Newark/New York/Los Angeles — Michael Cohen, US President Donald Trump’s personal attorney, began the week as an embattled fixer who had paid adult film star Stormy Daniels to keep silent about her claims of having had sex with Trump more than a decade ago.
By the end of the day on Monday, Cohen faced an ominous future after the Federal Bureau of Investigation (FBI) raided his office, home and hotel room in New York as part of an investigation into possible financial crimes.
Cohen was under investigation for bank fraud, wire fraud and campaign finance violations, the Washington Post reported.
Agents seized records related to the $130,000 Cohen paid Daniels, and took his computer, phone and personal financial records from his New York office, the paper said.
"I think it’s very likely that they will be looking at the source of that money paid to Stormy Daniels, and any other women," said Mimi Rocah, a former federal prosecutor in New York.
The searches were executed by FBI agents after special counsel Robert Mueller referred the case to New York federal prosecutors, according to Stephen Ryan, Cohen’s lawyer.
Ryan called the raids "completely inappropriate and unnecessary", and said they had led to the "unnecessary seizure" of documents protected by attorney-client privilege. A federal magistrate judge had to approve the warrants used by the FBI.
At the White House, Trump lambasted the aggressive move, which appears to open a new investigative avenue.
Mueller is already examining Russian collusion in the 2016 election and possible obstruction of justice by Trump. Mueller has charged 19 people and obtained five guilty pleas, including from Trump’s former national security adviser and campaign aides.
"Just heard that they broke into the office of one of my personal attorneys," Trump said. "Good man. And it’s a disgraceful situation, it’s a total witch hunt, I’ve been saying it for a long time."
The raid came after prosecutors in the Southern District of New York convinced the judge they had probable cause that evidence of crimes existed at the locations. Manhattan US Attorney Geoffrey Berman was appointed by Trump.
"Even if their primary focus is the payment that was made to Stormy Daniels, they’re going to be interested in more than that for purposes of a search warrant," said Lee Vartan, a former federal prosecutor. "Quite clearly, they’re going to want to see what other payments exist, and other patterns."
Cohen has been a combative and fierce defender of Trump for a decade, serving him when he was a reality-television star and promoter of the Trump real estate brand around the world.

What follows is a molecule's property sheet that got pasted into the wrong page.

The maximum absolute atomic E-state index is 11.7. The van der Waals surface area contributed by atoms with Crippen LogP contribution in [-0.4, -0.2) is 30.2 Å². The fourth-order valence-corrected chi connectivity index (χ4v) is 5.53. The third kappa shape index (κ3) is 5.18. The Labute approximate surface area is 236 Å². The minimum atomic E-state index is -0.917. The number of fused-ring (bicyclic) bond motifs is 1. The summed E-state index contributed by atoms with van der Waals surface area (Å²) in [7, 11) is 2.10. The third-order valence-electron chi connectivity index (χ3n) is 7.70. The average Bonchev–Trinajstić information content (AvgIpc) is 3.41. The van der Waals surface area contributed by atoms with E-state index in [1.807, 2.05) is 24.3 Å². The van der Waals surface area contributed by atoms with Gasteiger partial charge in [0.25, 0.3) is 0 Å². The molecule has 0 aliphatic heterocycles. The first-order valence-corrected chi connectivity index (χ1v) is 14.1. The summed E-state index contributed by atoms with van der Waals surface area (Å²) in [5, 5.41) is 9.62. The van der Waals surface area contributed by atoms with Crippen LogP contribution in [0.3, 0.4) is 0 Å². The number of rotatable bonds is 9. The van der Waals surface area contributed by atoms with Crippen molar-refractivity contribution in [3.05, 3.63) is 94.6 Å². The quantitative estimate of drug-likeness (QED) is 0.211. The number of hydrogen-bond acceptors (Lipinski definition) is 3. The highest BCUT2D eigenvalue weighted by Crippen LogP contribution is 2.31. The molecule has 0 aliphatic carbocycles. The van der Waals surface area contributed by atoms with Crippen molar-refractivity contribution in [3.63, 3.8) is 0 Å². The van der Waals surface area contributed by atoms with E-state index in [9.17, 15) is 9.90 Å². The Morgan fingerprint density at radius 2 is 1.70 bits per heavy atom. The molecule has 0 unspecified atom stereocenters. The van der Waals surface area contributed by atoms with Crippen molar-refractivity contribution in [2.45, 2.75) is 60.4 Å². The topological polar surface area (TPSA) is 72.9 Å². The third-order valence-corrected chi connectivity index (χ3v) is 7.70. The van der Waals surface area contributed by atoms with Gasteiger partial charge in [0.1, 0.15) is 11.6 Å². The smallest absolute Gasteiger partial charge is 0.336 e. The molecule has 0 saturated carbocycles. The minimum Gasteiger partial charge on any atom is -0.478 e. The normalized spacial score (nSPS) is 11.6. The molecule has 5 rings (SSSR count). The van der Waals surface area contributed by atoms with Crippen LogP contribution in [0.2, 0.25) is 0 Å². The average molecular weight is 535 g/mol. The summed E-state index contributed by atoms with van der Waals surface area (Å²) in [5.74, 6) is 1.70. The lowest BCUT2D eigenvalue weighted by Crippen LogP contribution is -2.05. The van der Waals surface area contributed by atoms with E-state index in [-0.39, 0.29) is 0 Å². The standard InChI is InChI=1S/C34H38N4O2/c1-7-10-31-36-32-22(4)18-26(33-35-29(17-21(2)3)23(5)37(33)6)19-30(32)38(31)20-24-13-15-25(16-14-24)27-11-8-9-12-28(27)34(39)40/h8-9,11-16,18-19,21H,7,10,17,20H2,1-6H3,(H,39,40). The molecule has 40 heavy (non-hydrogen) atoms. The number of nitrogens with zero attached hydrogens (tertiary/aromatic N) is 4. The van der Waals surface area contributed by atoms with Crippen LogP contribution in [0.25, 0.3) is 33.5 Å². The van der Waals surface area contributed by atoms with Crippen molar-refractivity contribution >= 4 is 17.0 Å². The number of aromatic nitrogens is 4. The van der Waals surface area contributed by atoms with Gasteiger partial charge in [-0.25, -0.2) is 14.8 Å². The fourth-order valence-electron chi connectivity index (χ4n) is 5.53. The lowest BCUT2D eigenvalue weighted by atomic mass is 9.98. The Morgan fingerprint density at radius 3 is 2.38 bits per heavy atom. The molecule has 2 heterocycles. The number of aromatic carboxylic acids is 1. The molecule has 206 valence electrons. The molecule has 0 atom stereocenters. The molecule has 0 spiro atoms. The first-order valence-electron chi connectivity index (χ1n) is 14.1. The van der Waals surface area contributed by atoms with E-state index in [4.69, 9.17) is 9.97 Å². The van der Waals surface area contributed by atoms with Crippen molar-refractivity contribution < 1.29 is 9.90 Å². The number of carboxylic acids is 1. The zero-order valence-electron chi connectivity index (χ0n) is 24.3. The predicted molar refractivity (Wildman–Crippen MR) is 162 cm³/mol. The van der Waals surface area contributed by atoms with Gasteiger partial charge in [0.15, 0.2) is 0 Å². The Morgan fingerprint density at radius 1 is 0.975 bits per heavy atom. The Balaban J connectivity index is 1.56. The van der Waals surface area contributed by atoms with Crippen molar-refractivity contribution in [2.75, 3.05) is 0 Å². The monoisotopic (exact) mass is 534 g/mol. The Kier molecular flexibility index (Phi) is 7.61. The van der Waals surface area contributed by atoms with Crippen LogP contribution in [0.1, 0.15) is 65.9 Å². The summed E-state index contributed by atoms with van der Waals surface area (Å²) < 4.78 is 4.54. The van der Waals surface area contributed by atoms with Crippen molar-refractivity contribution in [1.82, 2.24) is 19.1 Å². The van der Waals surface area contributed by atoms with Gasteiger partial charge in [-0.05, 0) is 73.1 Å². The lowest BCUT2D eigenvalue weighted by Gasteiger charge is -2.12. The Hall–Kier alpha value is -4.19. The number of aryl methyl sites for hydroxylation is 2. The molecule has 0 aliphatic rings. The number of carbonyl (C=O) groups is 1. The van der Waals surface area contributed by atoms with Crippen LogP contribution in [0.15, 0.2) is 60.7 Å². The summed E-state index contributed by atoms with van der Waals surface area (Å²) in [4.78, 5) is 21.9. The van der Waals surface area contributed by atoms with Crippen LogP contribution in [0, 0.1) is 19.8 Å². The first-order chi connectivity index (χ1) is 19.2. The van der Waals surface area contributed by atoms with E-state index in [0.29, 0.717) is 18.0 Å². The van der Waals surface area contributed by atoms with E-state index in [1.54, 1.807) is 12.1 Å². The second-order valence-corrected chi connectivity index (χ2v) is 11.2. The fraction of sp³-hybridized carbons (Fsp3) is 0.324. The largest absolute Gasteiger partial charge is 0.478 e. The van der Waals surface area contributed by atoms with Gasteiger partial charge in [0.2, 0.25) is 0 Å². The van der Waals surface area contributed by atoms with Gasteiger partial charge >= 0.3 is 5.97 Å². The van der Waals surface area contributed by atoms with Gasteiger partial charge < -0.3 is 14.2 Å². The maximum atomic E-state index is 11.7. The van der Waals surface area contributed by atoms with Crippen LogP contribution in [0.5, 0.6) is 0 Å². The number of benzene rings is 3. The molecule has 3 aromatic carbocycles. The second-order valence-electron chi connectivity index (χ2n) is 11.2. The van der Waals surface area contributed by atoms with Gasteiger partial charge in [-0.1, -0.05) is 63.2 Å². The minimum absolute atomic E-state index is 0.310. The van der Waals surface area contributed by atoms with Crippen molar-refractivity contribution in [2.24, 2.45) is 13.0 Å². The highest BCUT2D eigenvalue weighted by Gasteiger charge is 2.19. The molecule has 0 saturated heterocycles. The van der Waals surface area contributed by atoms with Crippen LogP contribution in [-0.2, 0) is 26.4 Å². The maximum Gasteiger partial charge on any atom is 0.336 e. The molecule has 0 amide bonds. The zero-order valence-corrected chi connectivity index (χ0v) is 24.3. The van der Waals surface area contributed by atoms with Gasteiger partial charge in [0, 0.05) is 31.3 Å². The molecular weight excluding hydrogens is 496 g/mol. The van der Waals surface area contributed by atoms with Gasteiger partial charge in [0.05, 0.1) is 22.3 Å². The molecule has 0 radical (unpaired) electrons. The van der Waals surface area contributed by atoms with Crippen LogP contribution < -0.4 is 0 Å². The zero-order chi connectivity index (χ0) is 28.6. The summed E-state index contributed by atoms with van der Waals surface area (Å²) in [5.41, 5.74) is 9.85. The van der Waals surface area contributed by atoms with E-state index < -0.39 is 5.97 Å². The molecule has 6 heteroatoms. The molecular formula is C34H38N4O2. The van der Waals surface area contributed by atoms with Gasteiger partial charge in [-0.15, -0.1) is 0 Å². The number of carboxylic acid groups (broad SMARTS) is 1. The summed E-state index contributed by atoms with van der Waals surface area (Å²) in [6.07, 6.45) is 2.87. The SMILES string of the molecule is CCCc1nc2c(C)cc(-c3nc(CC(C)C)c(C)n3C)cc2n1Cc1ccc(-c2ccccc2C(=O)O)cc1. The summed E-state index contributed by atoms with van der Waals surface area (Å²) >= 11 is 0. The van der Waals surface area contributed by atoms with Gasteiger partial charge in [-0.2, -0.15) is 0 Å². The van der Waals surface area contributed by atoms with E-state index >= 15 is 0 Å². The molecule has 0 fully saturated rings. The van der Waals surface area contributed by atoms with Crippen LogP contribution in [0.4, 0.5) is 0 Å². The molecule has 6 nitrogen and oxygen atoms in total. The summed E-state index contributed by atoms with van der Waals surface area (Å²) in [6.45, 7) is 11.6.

In October 2016, he set up Essential Consultants and used it days later to make the payment to Daniels, whose real name is Stephanie Clifford. She has said she had sex with Trump a decade earlier.
Former Playboy model Karen McDougal has also said she began a 10-month affair with Trump in 2006, and she took money to stay silent before the election.
The raids, which The New York Times first reported, pose a danger for Trump because of how long Cohen has represented him, said Harry Rimm, a former federal prosecutor.
"Who knows what he’s received in writing from his lawyer," Rimm said. "It could be devastating."
The timing of the raid could also have been co-ordinated as a head-fake, to make people assume the development relates to Daniels, Rimm said.
The investigation could focus on something completely different, he said.
"That would keep people on their toes, keep evidence from being destroyed and keep people from preparing for the right topics when they’re interviewed," Rimm said.
Prosecutors would not be able to get a search warrant for a fishing expedition, said David Sklansky, a professor of criminal law at Stanford University.
They must show probable cause of criminal activity, but it does not necessarily have to point to Cohen. Rather, it could be a client or somebody else connected with his office, according to Sklanksy. It could also be related to allegations that the "hush payment" by Cohen violated campaign finance laws.
"It’s a criminal violation that could prompt a federal search warrant," Sklansky said.
The information investigators seized from Cohen’s office would not necessarily be shielded by attorney-client privilege, Sklansky said. That data was privileged only if it is a confidential communication that pertains to legal advice, he said.
Even then, it was not off limits to prosecutors if the communication was made to commit a crime, he said.
"If you hire a lawyer to commit a fraud, the privilege doesn’t apply," Sklansky said.